This is my complete buyers guide to the Suzuki M109R, also known as the Suzuki VZR1800 and the Suzuki Intruder M1800R. Or “Boulevard”, some times. Make up your mind, people! Some people affectionately call it the “Bully”.
But most people know it as the Suzuki M109R, even those of us in the metric world where “109 cubic inches” doesn’t mean as much.
Regardless of the name, though, the M109R barely needs any introduction if you’re looking into it. It’s a big bad-ass motorcycle, well-known as being one of the fastest “cruisers” around, as well as being one of the nicest to look at.
But if you are looking into it, you’re probably noticing that over the years there seem to be some differences, and wondering:
- What’s the Suzuki M109R’s model history — How did it change over the years?
- Suzuki M109R known issues and common problems — Which are the years of M109R to avoid?
- Maintenance of the M109R — What is the best oil to use, the best spark plugs, brake pads, tyres, chain (just kidding!) and how often does it need servicing?
- Alternatives to the M109R — from within Suzuki and outside
- And more things!
Those are the questions I’ll try to answer in this buyers guide to the Suzuki M109R.
Are you obsessed with motorcycles?
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General background on the Suzuki M109R
For me, the most amazing thing is how much hasn’t changed about the M109R since it was first released in 2006.
Since launch, it has always been the Japanese muscle cruiser to beat. Like the Hayabusa from the same stable, the Suzuki M109R is known as being fast in the cruiser world.
The low-down of the M109R is that it has
- A 1783cc (109 cubic inches) liquid-cooled dual overhead cam 52 degree V-twin engine (a cruiser engine but it needs valve clearance checks)
- Claimed 118 pound-feet of torque at the crank; measured 96-98 @ 5,100 rpm at the wheel by various magazines
- Claimed 92 kW (123 hp) at the crank, measured 81 kW (109 hp) @ 5,200 rpm on the dyno
- Engine revs almost to 7,500 rpm — quite high for a “cruiser”
- Shaft drive (no chain, not even a belt)
- 8.5-inch wide, 240 section rear tyre (read: really wide) (240/40R18 spec)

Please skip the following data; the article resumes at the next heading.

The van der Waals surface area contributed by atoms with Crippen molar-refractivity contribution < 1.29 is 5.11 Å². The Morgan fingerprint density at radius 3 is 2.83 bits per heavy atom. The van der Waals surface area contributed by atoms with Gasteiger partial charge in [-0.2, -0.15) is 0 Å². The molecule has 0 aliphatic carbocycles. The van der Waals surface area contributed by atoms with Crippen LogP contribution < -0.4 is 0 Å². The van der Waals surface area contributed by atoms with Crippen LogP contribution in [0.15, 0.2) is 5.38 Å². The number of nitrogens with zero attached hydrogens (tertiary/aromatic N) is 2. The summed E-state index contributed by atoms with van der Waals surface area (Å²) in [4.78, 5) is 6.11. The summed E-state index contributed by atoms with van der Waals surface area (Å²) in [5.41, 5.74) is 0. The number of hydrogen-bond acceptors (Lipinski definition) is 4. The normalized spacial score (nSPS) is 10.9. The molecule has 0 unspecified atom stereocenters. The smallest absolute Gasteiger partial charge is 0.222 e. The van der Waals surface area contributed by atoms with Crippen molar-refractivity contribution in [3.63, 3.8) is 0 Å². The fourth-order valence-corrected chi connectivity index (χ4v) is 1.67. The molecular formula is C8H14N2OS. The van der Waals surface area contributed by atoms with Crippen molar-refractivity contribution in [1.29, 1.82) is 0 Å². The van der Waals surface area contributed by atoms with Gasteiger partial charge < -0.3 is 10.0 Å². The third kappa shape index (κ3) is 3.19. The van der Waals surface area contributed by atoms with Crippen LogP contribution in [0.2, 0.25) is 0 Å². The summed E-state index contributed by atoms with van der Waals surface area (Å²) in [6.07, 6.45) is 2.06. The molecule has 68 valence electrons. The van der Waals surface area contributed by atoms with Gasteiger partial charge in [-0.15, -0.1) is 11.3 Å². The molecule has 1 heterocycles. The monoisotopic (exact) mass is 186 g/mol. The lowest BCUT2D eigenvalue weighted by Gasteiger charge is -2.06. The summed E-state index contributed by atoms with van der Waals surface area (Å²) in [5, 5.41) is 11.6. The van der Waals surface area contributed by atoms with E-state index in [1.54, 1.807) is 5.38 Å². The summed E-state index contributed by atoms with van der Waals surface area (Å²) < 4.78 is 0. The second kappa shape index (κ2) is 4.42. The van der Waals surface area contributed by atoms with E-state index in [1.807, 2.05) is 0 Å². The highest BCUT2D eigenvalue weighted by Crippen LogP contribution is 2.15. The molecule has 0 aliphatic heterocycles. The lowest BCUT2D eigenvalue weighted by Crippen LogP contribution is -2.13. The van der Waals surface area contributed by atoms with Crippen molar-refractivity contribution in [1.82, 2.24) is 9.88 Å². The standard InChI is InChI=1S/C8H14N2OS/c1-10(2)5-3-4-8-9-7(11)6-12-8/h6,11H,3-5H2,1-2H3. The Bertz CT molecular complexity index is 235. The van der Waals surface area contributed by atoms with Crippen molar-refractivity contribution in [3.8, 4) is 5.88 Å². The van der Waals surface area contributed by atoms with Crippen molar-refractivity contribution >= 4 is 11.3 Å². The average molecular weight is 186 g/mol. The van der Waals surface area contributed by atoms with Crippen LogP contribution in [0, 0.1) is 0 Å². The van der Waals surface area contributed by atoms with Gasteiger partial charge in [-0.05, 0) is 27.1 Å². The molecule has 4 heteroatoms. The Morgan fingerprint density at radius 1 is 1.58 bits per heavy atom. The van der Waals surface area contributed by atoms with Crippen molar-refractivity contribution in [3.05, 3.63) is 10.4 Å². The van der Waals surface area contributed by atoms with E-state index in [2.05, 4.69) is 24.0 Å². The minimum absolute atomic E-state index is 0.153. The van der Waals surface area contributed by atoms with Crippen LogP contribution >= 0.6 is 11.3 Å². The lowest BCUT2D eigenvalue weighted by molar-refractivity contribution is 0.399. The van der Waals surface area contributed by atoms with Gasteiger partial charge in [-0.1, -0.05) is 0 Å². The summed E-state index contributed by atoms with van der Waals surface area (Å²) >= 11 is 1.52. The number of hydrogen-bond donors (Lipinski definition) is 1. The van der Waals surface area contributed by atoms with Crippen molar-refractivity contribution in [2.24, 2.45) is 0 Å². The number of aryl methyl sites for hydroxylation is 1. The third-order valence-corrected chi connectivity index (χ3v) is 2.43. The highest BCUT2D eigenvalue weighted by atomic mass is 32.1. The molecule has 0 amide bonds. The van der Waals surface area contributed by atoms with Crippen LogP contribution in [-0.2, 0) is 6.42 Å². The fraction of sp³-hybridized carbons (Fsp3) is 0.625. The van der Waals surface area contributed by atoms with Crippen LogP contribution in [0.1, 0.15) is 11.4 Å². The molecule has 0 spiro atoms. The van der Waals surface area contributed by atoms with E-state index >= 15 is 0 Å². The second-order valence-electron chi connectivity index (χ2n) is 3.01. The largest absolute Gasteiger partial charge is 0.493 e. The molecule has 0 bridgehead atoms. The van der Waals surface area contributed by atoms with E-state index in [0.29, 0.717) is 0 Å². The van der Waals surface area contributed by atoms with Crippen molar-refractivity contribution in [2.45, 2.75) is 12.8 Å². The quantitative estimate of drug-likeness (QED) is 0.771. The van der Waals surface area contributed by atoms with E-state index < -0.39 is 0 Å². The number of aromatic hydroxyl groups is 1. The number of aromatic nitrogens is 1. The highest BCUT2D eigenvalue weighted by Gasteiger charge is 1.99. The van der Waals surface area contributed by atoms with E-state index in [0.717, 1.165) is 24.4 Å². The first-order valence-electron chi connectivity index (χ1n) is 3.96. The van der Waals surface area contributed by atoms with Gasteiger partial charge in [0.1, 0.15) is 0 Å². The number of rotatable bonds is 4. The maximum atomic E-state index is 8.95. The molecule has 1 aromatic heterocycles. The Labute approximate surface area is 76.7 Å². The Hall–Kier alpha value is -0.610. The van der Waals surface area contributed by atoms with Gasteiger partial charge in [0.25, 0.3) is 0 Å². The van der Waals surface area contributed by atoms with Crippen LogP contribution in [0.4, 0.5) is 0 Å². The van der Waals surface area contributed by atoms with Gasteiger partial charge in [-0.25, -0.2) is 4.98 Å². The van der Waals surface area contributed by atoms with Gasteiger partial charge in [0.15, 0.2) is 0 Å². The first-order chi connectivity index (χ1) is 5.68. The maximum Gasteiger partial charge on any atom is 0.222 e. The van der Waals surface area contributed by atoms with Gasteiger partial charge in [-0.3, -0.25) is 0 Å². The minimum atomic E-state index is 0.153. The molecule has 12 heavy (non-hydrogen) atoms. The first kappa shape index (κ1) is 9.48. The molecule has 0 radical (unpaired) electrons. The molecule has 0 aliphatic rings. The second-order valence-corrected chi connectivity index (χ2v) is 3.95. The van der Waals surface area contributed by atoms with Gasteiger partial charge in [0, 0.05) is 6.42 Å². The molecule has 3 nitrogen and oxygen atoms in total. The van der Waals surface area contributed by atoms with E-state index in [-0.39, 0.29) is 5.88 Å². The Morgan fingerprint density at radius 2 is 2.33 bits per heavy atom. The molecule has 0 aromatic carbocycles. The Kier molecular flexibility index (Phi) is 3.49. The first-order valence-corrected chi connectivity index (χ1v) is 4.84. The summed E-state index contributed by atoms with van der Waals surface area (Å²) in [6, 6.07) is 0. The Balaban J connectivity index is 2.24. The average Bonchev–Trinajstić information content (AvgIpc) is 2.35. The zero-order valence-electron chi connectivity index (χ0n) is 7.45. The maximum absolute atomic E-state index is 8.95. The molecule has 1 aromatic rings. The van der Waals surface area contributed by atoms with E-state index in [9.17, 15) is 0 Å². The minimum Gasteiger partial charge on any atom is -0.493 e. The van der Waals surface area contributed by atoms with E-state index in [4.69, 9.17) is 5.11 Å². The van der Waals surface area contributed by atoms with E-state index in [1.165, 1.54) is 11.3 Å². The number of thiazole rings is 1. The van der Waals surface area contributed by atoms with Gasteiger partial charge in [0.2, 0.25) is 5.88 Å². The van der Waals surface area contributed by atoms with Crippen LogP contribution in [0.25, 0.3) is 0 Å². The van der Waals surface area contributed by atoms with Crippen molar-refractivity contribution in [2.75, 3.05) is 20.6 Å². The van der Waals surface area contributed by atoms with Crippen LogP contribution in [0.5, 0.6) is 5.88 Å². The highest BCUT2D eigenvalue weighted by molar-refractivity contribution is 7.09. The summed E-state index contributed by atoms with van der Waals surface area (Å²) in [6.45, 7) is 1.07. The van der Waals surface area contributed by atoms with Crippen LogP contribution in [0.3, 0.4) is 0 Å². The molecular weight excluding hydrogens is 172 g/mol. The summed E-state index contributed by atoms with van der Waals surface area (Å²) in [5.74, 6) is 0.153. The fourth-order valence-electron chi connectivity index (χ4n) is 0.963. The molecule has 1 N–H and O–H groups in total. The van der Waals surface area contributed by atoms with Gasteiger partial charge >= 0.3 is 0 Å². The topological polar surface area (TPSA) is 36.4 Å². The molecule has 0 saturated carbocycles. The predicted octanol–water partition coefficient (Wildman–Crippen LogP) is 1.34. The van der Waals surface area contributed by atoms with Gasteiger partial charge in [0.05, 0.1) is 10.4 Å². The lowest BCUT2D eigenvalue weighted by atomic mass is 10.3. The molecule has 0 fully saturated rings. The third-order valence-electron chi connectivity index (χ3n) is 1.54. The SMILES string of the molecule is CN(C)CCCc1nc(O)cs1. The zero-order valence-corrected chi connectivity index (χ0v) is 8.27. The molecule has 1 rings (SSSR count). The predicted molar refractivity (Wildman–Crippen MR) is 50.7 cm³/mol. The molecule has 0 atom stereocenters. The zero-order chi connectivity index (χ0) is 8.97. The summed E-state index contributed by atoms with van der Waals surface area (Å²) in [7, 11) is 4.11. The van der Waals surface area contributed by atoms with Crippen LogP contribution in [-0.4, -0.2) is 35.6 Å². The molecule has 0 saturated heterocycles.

- A weight of 347 kg (764 pounds) wet (curb weight)
- Twin disc front brakes that are fine
- An ignition with a key (some people really hate wireless key fobs!)
- Upside-down forks (unconventional for a cruiser)
Liquid cooling in a cruiser? It’s more common than you think, and it has a lot of benefits. Check out this piece comparing the pros and cons of liquid and air cooling for a deeper look.
Hop over to one of the M109R Facebook groups and you’ll regularly see people talking about dragging such and such a car or other (cruiser) motorcycle… people like the M109R because they like to twist the wrist.
They’ll never talk about racing a Yamaha R1 by the way, nor a BMW S1000RR or of course even a Hayabusa. Those are outrageously fast motorcycles. But still, the M109R is fast enough (you can do a 0-100 km/h or 0-60 in ~3.5 seconds… or about as fast as a Suzuki SV650), and outrageously fast for a cruiser.
Riding the M109R under various conditions
Riding the M109R is one of those things that’s quite difficult to explain unless you’ve at least sat on one. It’s just so different to most other motorcycles.
People have all kinds of questions about the M109R like “can you do long distance on it?”, “is it comfortable?”, “how good is the cornering clearance?” which are all rational questions that have very little to do with reasons why people buy the M109R, which is that it looks, sounds, and feels awesome. We’re all just trying to talk ourselves into it.
In practical terms, there’s very little practical reason to buy an M109R. Here’s a list of reasons you shouldn’t get an M109R:
- It doesn’t have ABS or traction control, riding it down a twisty wet road would be a nightmare
- It is heavy
- It is neither a new-fangled latest-model motorcycle, nor a fully traditional air-cooled cruiser
- It is hard to handle around corners